# Capacitors

Image Credit: Eric Schrader CC BY-SA 2.0

Capacitors are passive components that can store energy in an electrical field. They are one of the most basic electrical components and can be found in almost all electrical devices. Capacitance is measured in Farads (F), but we mostly deal with smaller values such as 1 mF (millifarad) or 1 μF (microfarad).

# Basics

When we have a voltage difference across a capacitor, electrons will gather and build up a negative charge in the capacitor. When the voltage difference disappears, these electrons will seep out again flow into the circuit until the capacitor is at equilibrium again. To understand how much power might be stored in a capacitor we first need a unit of charge. One Coulomb is a unit of a charge equivalent to that transported by 1 ampere in 1 second.

One Farad is equal to one coulomb when we have an applied voltage drop of 1 volt. This is expressed in the following formula:

F = C/V

In other words, a one-farad capacitor will hold 1 amp-second of electrons at 1 volt, or 0.2  amp-seconds at 5 volts.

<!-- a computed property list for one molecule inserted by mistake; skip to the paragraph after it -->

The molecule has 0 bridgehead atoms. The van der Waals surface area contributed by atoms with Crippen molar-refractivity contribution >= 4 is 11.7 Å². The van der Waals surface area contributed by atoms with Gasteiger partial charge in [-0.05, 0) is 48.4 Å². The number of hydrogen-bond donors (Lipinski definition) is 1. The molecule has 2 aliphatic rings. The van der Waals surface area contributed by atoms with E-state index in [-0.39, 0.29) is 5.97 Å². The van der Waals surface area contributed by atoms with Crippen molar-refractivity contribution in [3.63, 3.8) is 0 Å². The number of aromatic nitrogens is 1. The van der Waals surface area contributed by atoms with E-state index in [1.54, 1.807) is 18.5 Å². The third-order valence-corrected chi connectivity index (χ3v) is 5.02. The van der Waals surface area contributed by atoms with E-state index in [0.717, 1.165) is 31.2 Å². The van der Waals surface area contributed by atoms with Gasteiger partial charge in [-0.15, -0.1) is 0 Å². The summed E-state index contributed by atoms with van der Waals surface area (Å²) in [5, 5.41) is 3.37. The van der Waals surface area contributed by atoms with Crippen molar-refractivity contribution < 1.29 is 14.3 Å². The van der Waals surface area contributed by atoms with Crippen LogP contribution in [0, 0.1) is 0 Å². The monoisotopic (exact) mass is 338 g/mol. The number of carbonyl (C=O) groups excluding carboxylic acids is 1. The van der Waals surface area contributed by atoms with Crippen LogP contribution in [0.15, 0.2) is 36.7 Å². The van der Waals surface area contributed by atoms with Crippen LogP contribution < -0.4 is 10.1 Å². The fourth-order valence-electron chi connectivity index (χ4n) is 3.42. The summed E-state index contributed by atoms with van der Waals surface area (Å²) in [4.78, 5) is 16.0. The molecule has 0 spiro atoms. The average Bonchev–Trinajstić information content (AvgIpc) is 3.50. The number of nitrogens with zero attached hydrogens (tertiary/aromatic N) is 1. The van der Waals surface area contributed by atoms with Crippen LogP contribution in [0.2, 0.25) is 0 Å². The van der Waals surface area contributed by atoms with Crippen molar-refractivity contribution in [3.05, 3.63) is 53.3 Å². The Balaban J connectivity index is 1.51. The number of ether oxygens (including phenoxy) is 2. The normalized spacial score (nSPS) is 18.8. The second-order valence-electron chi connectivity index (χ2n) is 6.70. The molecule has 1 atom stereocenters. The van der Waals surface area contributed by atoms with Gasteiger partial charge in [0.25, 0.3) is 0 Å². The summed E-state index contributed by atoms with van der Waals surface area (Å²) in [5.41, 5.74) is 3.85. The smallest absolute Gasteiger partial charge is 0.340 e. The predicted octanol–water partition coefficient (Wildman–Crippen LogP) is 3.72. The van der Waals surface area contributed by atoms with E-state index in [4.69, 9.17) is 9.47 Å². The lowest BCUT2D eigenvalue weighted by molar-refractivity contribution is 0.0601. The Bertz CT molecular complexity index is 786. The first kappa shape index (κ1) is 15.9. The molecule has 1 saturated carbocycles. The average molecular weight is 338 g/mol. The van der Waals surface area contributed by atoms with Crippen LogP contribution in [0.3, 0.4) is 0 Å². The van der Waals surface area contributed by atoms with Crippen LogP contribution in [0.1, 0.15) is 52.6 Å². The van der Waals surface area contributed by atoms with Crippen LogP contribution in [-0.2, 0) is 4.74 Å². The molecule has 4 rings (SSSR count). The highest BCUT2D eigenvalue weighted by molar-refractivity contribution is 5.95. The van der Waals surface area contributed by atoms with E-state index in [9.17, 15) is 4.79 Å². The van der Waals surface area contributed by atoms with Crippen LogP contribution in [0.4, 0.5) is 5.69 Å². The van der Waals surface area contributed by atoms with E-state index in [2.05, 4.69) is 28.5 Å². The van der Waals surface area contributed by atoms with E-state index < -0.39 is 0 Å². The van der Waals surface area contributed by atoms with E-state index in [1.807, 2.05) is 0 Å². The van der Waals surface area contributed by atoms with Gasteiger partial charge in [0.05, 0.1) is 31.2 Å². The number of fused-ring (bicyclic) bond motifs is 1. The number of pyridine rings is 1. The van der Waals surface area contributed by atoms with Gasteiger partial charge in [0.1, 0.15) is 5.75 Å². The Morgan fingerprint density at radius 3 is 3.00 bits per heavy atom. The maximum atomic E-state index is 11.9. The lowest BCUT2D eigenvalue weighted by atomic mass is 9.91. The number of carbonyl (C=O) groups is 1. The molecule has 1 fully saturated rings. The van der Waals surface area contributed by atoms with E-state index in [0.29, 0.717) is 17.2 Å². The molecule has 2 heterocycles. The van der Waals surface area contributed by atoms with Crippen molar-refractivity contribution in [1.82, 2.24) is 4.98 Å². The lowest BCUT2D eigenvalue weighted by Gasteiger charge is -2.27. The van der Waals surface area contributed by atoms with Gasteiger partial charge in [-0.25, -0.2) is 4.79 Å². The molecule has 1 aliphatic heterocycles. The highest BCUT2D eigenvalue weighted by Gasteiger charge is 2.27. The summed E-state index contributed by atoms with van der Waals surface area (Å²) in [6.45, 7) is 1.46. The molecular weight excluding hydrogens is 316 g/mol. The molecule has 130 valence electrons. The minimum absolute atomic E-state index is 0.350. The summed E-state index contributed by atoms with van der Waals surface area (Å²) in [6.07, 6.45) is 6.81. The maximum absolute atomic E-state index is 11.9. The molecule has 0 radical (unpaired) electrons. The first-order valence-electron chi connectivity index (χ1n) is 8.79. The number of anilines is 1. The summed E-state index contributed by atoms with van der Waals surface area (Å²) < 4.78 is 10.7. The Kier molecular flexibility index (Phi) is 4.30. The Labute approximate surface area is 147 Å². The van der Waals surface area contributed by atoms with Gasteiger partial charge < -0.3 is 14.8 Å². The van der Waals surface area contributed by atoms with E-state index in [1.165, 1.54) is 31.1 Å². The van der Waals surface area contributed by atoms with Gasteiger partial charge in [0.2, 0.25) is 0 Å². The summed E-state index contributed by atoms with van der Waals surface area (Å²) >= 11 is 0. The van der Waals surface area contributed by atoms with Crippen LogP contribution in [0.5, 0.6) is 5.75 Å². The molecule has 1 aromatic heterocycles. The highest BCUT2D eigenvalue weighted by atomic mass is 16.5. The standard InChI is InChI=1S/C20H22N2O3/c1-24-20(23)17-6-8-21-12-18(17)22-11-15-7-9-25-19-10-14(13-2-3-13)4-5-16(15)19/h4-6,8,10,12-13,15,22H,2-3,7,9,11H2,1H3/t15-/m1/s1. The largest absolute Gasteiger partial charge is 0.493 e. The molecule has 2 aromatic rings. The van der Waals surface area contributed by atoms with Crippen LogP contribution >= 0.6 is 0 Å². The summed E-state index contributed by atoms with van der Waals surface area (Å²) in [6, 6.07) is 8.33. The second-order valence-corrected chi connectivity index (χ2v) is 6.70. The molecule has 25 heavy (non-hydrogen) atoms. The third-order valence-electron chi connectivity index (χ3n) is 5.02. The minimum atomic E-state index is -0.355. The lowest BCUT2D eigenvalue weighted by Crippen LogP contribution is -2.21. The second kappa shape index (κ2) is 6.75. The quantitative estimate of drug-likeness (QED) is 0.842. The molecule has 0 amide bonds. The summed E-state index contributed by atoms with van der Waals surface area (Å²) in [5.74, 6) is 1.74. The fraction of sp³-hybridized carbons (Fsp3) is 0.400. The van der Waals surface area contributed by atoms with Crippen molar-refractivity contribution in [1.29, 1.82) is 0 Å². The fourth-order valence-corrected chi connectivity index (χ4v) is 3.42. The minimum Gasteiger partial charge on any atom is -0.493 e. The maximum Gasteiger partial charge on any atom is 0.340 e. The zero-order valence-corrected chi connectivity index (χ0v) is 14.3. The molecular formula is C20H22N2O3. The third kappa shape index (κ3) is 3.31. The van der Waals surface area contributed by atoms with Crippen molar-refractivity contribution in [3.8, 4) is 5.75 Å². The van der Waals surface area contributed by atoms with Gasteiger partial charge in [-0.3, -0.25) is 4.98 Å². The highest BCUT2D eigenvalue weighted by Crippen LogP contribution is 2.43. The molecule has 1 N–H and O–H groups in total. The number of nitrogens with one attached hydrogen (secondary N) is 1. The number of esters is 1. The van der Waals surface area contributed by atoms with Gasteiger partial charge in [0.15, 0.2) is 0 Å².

# Applications

Capacitors are often used to provide a momentary supply of energy during a brief power shortage. They can also be used to smooth out high-frequency noise in a power supply, to protect sensitive components. Many Integrated Circuit datasheets will suggest one or more capacitors of a particular value be connected across the negative and positive terminals for these reasons.

A common situation for Physical Computing is an Arduino going haywire when switching high loads, such as a motor. Since the motor draws such a high current, the power supply may momentarily drop its voltage level. This can be remedied by placing a capacitor in series with the Arduino.

# Types of Capacitors

Ceramic Capacitors are cheap, compact but generally come in smaller capacities (normally less than 10 uF).  Ceramic capacitors have not polarity, so they can be placed without concern of direction.

Aluminium and Tantalum Electrolytic Capacitors generally provide larger capacitance, and with it larger physical packages sizes. Electrolytic Capacitors do have a polarity, so they must are placed as indicated by the markings on the package. If placed incorrectly, they will fail and sometimes even explode!